Elliot Rosen's Hoover, Roosevelt, and the Brains Trust focused on the transition from the Hoover administration to that of Roosevelt and the formulation of the early New Deal program. Roosevelt, the Great Depression, and the Economics of Recovery emphasized long-term and structural recovery programs as well as the 1937–38 recession. Rosen’s final book in the trilogy, The Republican Party in the Age of Roosevelt, situates distrust of the federal government and the consequent transformation of the party. Domestic and foreign policies introduced by the Roosevelt administration created division between the parties. The Hoover doctrine, which sought to restrict the reach of independent agencies at the federal level in order to restore business confidence and investment, intended to reverse the New Deal and to curb the growth of federal functions.
In his new book, Elliot Rosen holds that economic thought regarding appropriate functions of the federal government has not changed since the Great Depression. The political debate is still being waged between advocates for direct intervention at the federal level and those for the Hoover ethic with its stress on individual responsibility. The question remains whether preservation of an unfettered marketplace and our liberties remain inseparable or whether enlarged governmental functions are required in an increasingly complex national and global environment. By offering a well-researched account of the antistatist and nationalist origins not only of the debate over legitimate federal functions but also of the modern Republican Party, this book affords insight into such contemporary political movements as the Tea Party.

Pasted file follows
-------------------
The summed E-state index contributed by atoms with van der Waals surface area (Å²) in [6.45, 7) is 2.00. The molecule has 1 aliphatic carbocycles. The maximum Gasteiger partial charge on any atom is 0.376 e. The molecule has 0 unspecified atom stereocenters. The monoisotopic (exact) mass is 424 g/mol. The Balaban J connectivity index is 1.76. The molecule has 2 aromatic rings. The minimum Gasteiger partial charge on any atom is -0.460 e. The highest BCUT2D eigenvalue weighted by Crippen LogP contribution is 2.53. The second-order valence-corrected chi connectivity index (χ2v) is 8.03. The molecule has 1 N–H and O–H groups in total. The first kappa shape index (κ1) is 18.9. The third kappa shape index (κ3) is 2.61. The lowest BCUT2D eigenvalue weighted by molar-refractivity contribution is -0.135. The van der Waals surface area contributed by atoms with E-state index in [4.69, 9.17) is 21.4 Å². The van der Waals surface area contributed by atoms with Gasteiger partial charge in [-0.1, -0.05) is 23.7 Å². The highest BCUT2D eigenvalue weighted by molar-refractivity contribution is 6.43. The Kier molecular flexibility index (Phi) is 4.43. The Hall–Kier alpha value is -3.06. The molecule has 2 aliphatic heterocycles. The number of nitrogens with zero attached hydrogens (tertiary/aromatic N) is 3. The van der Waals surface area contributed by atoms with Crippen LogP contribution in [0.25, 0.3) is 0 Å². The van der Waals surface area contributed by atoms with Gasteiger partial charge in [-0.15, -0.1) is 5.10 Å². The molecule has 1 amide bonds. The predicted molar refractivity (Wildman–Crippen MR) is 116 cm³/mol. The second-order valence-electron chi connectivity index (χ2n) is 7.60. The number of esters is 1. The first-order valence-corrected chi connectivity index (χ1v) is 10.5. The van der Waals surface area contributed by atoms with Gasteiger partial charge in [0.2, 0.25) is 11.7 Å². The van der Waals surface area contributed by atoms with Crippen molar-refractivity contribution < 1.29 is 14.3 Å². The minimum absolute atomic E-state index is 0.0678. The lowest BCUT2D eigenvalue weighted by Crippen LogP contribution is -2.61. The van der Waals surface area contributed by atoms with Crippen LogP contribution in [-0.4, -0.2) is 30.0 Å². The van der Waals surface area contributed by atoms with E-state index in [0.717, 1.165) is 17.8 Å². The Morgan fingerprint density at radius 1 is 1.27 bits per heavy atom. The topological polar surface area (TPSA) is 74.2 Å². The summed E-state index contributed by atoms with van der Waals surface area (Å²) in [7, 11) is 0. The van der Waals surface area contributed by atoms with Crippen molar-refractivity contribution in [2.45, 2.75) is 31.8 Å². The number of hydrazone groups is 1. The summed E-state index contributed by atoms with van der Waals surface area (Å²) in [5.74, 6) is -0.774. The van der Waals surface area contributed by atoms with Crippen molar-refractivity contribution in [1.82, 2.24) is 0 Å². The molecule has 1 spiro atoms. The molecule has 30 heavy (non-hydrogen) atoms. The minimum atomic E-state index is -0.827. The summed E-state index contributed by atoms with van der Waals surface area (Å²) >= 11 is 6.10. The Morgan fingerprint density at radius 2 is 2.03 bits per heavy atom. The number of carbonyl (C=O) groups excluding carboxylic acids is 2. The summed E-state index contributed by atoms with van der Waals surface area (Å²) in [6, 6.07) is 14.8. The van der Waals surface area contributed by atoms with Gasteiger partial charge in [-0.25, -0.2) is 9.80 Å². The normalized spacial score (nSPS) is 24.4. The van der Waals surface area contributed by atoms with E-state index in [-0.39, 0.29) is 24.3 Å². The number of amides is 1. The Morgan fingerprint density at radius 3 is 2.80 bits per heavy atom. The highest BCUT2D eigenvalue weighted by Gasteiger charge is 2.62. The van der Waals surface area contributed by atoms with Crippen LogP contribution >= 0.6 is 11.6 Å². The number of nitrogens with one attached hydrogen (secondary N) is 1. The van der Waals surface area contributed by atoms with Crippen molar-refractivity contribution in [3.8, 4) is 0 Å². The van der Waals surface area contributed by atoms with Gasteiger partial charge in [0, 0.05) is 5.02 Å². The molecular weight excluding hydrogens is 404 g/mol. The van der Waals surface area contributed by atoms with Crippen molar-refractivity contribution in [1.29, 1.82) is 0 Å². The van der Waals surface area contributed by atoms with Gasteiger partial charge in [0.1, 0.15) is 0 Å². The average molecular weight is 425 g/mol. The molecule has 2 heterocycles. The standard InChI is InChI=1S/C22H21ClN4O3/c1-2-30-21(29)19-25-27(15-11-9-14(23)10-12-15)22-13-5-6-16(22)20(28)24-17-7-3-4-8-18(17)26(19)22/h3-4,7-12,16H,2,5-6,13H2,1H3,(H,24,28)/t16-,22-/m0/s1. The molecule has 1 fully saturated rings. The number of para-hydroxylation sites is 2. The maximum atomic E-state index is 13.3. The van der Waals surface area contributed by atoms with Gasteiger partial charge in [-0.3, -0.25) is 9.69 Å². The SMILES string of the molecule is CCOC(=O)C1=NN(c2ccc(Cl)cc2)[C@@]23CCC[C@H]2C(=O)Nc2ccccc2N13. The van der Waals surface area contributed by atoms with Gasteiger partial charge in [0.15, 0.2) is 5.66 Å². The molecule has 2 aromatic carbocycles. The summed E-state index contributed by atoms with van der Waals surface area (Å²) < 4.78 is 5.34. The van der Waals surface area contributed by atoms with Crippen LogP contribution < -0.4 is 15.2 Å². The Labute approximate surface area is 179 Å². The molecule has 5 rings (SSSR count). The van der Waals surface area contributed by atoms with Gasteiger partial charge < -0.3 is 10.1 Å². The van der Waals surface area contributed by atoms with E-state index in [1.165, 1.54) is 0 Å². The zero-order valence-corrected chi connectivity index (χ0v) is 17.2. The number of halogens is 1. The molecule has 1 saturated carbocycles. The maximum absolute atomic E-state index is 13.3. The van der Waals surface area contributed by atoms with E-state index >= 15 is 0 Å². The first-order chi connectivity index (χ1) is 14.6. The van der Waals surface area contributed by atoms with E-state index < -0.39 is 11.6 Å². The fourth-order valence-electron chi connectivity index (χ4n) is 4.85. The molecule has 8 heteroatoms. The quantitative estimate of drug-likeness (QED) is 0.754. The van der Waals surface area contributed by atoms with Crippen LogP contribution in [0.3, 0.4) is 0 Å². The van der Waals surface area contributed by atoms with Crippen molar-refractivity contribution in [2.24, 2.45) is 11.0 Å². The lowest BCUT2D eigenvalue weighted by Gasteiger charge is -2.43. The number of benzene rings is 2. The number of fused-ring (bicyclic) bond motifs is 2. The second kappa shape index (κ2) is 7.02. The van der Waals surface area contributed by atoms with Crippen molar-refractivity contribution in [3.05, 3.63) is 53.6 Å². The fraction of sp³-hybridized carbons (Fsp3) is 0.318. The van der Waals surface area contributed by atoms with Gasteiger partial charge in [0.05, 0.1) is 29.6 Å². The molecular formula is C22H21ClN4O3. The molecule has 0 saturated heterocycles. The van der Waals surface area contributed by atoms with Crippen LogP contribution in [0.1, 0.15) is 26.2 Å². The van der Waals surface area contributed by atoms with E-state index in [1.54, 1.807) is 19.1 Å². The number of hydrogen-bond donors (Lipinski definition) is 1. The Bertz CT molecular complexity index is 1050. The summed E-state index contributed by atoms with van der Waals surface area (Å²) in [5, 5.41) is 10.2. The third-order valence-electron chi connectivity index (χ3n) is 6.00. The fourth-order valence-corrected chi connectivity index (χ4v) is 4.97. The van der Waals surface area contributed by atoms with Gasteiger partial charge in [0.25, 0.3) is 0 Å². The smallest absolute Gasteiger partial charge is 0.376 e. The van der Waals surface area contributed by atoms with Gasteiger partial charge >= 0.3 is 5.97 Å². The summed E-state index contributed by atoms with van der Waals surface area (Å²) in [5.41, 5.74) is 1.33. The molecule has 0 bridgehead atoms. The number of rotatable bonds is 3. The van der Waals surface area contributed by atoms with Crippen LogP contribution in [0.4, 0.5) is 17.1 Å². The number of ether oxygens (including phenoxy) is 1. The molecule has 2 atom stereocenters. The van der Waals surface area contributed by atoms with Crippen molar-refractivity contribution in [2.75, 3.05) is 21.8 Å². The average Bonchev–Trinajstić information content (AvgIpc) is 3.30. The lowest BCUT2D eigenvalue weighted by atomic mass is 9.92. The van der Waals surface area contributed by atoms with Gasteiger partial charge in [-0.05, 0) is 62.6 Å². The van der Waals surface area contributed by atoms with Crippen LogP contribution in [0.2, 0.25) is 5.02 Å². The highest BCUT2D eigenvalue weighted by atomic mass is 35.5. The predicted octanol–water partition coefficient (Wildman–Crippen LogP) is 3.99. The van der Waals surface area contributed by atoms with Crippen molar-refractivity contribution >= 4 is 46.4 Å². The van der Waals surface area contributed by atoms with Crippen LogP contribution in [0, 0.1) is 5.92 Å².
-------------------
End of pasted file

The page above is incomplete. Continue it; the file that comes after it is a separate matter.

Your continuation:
The amount of primary research underlying this study is dazzling. Elliot Rosen has admirably clarified the major policy differences between Republican leaders in this period. He illuminates the New Deal in a new way and provides valuable insight into modern Republican domestic and foreign policy positions as well.
The Republican Party in the Age of Roosevelt is an extremely well-written, well-researched, and important book. It gives to the history of the Republican Party during the Roosevelt administration a clarity it has not previously had in the literature.
This concise volume tells the fascinating story of internal conflict in the Republican Party.... The great strength of this book is in its detailed discussion of the interrelationships among the various rivals for domination of Republican Party policy and its presidential tickets. Elliot Rosen offers a richness of detail in analyzing these interrelationships.